Yesterday I sat in my favourite coffee shop in Southend, waiting for my clinical supervision and drinking some great coffee while doing a good amount of people watching. On one table near me sat a man who was probably in his 80’s with a chess board in front of him. Over the 2 hours I was there I watched him offer games to any person who walked into this cafe.

He didn’t know these people but time after time he would offer. In his time he had 3 games with different people. He won every game.

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Lion and the pursuit of Shalom

Last night I watched Lion, the true story with Dev Patel as Saroo & Nicole Kidman as his adoptive mother in the lead roles. From the very first moment I was drawn into this incredible story of love, loss and finding your home.

The film explores the ideas of loss on so many levels and the Hollywood machine does a very good job of NOT destroying the integrity of the people and their emotions. Each theme of loss was held in balance with the other. Each given space to breath and express themselves in a truly honest way.

The relationship between Saroo and his parents are handled so well. The choices that this childless couple made and the tensions between them that the adopted children from a different culture and continent were delicately expressed.

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Where endings begin

How you end any one to one relationship is just as important as how you start it. We will assume for this blog that the relationship you have had with the young person has been positive and that there has been the desired change within the young person.

I’ve blogged about beginnings before where I wrote about 10 things that you should know about starting intentional relationships In it I said:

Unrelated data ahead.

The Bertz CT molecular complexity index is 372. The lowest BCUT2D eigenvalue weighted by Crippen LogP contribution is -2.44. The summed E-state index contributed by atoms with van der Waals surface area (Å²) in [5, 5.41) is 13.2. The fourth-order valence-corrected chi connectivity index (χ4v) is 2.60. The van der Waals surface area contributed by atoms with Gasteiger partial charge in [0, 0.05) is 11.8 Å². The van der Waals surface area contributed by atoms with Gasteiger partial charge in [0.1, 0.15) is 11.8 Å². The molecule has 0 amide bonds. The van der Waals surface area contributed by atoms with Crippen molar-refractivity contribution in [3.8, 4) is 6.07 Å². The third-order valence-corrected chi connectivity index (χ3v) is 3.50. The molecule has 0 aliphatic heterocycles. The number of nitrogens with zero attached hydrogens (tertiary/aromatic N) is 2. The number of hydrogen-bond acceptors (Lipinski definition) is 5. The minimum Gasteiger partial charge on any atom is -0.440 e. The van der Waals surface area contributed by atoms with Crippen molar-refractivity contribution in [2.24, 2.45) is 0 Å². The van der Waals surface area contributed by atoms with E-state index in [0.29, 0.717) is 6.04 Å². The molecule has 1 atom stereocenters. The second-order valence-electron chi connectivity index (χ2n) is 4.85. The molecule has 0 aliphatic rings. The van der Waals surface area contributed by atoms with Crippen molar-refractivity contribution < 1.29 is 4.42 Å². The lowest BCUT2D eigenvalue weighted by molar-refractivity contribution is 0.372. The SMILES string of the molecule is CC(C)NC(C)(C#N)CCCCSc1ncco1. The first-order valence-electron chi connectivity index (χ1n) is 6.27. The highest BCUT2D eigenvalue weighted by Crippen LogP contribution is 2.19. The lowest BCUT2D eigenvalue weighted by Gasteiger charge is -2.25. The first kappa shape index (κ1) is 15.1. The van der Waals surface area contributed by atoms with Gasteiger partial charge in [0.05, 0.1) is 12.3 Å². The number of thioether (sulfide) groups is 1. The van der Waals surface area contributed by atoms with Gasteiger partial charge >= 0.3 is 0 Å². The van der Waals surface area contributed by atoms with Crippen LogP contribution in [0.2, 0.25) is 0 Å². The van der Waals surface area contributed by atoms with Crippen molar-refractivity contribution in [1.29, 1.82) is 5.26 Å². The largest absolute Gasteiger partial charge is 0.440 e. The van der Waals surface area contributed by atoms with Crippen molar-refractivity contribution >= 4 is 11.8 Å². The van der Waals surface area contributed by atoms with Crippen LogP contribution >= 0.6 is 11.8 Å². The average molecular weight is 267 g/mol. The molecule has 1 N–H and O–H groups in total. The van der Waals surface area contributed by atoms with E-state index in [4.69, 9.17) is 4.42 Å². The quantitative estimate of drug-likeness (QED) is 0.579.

Work Towards an Ending in Day 1:
One of the worst things is coldly letting a young person know that they are in their last week, not having prepped them for the ending. That’s why if I know I will be working with a young person for 10 weeks we start talking about that in day one. They know it will be ending.

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Youth Workers, the church and supervision

In the last couple of days I’ve been considering the importance of supervision. Why we get effected, what to do about it and ultimately the importance that supervision plays in our practice when working with young people.

This has led to me to be a bit reflective about the times when I haven’t had supervision, the consequences of that and therefore ultimately when I really did need it. Of course hindsight is a luxury that no one has, which is why considering the question, “Do I need or should I have supervision?” is such an important question to ask right now.

One of the most pressured jobs, I have ever had, was that of a church youth worker. Working in a church meant that you played a multifaceted role in the lives of young people. I found myself being a guidance- counsellor, mentor, counsellor, leader, statutory youth worker, events co-ordinator, worship leader, technician, spiritual advisor, trainer, volunteer manager, preacher, life and soul of the party (not a role I am very good at, at all), I could go on and on.

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More thoughts on Supervision

It is often worth while stopping and reflecting on the work we do, what it means to us, how we view it and assess its affect on us, both positively and negatively. All too often, without much thought, we can be deeply drawn into our work through the pressures that are placed upon us from others or those we place on ourselves. Before we are aware of it, we are knee deep and struggling to stop ourselves from sinking.

This is something that I see often especially with those people whose primary focus is upon the emotional needs of others. For me, this means mentoring, counselling and something that lies in a delicate balancing act between the two of these.